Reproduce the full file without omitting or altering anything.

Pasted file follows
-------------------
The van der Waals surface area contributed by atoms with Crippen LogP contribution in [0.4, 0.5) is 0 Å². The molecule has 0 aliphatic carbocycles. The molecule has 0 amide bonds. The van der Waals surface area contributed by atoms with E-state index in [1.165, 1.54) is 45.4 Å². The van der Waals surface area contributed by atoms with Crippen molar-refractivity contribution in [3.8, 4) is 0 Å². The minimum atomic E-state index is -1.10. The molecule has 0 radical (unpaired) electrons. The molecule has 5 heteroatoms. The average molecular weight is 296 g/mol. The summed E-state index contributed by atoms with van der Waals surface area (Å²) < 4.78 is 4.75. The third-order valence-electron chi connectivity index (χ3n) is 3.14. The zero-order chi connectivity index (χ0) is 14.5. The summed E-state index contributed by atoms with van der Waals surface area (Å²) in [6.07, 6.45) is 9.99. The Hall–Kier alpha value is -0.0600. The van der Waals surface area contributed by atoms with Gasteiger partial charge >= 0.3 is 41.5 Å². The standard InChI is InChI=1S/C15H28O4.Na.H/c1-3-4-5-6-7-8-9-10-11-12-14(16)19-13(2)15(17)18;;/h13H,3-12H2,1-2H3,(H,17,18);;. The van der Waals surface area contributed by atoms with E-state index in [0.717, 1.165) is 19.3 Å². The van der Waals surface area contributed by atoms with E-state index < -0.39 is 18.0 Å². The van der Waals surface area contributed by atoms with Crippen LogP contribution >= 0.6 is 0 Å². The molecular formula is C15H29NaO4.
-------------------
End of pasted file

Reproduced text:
The van der Waals surface area contributed by atoms with Crippen LogP contribution in [0.4, 0.5) is 0 Å². The molecule has 0 aliphatic carbocycles. The molecule has 0 amide bonds. The van der Waals surface area contributed by atoms with E-state index in [1.165, 1.54) is 45.4 Å². The van der Waals surface area contributed by atoms with Crippen molar-refractivity contribution in [3.8, 4) is 0 Å². The minimum atomic E-state index is -1.10. The molecule has 0 radical (unpaired) electrons. The molecule has 5 heteroatoms. The average molecular weight is 296 g/mol. The summed E-state index contributed by atoms with van der Waals surface area (Å²) < 4.78 is 4.75. The third-order valence-electron chi connectivity index (χ3n) is 3.14. The zero-order chi connectivity index (χ0) is 14.5. The summed E-state index contributed by atoms with van der Waals surface area (Å²) in [6.07, 6.45) is 9.99. The Hall–Kier alpha value is -0.0600. The van der Waals surface area contributed by atoms with Gasteiger partial charge >= 0.3 is 41.5 Å². The standard InChI is InChI=1S/C15H28O4.Na.H/c1-3-4-5-6-7-8-9-10-11-12-14(16)19-13(2)15(17)18;;/h13H,3-12H2,1-2H3,(H,17,18);;. The van der Waals surface area contributed by atoms with E-state index in [0.717, 1.165) is 19.3 Å². The van der Waals surface area contributed by atoms with E-state index < -0.39 is 18.0 Å². The van der Waals surface area contributed by atoms with Crippen LogP contribution >= 0.6 is 0 Å². The molecular formula is C15H29NaO4.